When I first saw screenshots of Tormentum, I was highly impressed by its brooding darkness and warped reality, a wonderful painted combination of surreal, gothic landscapes and characters. The minute details of each scene craft a believable world I wish I could explore in high definition — the quality of the art goes beyond a depth most games offer. I could easily see the backgrounds framed and hanging on a wall, imploring viewers to lose time in their elaborate filigree. However, a game needs to be more than a pretty face, so is Tormentum filled with gratifying conversation?
As the game begins, you wake and find yourself trapped in a cage being transported by a huge flying abomination, with no memories of how or why you got there. A traveling rat companion in an adjacent cage laments that he was grabbed from his house in the middle of the night and that the twisted airship is heading towards an ominous castle from which no one has escaped before. Only people who are “marked by evil” are swept away to the castle, and the rat protests his innocence. Upon arrival, you are swiftly locked in a cell and need to figure a way out of this foreboding place.
Like many point-and-clicks, Tormentum’s control is straightforward — click to move and interact with items. Managing the character’s written notes is rather finicky at times, but the controls work smoothly otherwise. Aside from the usual item combination puzzles and fetch quests, the game includes self-contained mini-puzzles drawn from inspirations like Hexiom Connect, the famous Professor-Layton-smash-your-screen sliding puzzles, the standard adjust-pipes-until-point-a-and-b-connect, and more. As a puzzle fanatic, I was pleasantly surprised by the variety of puzzles but disappointed by their difficulty. Though the designs would certainly accommodate a larger age group and avoid deterring the less puzzle-inclined, within my short three hour run, not once did I feel completely stumped by anything — there were always places to go and things to do. I appreciate that the game keeps backtracking to a minimum while boasting fairly quick transitions, so wandering the lands never feels like a chore.
In contrast, the story lacks finesse in maneuvering the player towards the available choices littered amongst the plot and puzzles. Throughout the game, polarizing options are presented — do you kill a guard or let him live? Do you help the tormented tree or give away an item for a promised reward? Although the system introduces an interesting measurement of morality through the actions chosen (which is only revealed at the end), the line between callousness and compassion is distinctly divided, and anyone short of a sociopath could likely tell what the “right choice” should be. Early in the game, a quick pattern emerges: regardless of the choice made, the player’s progression remains the same — the protagonist will always get the item he needs to proceed without harm.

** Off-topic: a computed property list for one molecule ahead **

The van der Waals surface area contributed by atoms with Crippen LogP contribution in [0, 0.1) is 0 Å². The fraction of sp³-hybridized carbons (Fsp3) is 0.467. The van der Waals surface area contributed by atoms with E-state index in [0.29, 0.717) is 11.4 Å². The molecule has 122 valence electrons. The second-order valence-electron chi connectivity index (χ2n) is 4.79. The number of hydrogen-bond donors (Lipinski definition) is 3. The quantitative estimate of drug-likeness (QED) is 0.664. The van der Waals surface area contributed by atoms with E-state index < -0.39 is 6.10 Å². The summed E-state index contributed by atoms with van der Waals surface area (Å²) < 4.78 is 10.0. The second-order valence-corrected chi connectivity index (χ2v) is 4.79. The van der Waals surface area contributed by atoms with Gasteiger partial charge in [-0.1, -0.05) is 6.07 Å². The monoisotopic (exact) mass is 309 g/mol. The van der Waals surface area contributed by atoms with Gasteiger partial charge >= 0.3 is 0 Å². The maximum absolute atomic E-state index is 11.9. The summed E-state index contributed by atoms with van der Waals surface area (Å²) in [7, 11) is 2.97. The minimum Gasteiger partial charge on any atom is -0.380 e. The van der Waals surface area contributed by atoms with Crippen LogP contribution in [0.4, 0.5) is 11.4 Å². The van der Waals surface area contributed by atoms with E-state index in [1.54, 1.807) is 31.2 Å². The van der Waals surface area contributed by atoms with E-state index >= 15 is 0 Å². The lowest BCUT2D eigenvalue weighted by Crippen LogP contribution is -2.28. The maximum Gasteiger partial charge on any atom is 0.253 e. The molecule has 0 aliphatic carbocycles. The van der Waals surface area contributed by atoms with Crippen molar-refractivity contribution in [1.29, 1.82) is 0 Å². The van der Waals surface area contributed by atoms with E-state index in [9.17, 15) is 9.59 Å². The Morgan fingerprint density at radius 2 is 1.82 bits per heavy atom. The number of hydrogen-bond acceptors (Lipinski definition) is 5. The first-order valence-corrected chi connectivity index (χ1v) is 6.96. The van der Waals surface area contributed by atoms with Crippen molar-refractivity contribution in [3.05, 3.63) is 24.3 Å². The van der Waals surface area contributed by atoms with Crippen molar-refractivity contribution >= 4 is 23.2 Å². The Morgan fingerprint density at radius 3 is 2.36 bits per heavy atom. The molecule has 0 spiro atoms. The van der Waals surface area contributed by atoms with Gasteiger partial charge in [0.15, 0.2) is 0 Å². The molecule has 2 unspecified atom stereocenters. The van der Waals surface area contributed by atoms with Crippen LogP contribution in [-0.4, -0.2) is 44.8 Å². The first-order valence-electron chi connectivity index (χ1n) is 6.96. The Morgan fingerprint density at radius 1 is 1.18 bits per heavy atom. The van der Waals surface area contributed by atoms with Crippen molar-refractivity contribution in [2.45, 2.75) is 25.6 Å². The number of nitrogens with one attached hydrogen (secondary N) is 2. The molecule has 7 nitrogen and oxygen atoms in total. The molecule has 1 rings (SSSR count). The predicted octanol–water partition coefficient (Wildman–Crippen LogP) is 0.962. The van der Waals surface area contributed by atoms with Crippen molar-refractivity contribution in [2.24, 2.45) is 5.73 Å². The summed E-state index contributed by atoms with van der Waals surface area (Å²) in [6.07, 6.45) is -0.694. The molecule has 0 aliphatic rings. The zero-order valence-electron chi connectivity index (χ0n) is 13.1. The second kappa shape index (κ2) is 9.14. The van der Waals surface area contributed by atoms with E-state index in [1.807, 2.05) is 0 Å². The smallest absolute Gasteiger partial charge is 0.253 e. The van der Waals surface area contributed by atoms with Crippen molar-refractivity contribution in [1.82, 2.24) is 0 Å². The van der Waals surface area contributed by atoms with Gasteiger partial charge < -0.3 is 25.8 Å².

Thus, players have little incentive to stray or agonize over the options; moral decisions are easy when the only consequence is clicking the right buttons to avoid merciless actions on passing strangers. Of course, the ending depends heavily on the decisions made, but given the design, it is effortless to attain the best ending. No overt proclamations state that the player should make moral choices to best the game, but it is heavily suggested, so impulsively murderous players may find themselves with a different outcome. Additionally, Tormentum does provoke some questions regarding who you can trust and how much you can take at face value when passing judgment, but this line of inquiry doesn’t fully develop into an internal conflict when a decision is required. Overall, there is laudable intention driving the game design, but it would have benefited from more complex implementation. I adore games with moral quandaries that make me sit and think about the huge gray area that stumps even the most benevolent. Unfortunately, Tormentum didn’t quite torment my mind.
What lived up to and completely surpass my expectations is the artwork — I was constantly eager to see more and always spent some time absorbing the rich, grotesque details of each scene, and even now would be happy to simply stare at them for a while. Regrettably, the animations are rather wooden and basic; at times they hurt the immersion rather than enhance it. In comparison, the music complemented the dark, nihilistic imagery with its atmospheric and forgettable tunes, including an ending theme that is hauntingly beautiful.
Tormentum offers an experience; take up its offer to wander the forlorn lands, listen to the clinking of prison chains, wonder who to trust and save, and contemplate the character’s possible reasons for being sent here. Though the game falls short of its potential, Tormentum’s foray into an intricate, joyless world is enticing enough for those who favor the macabre.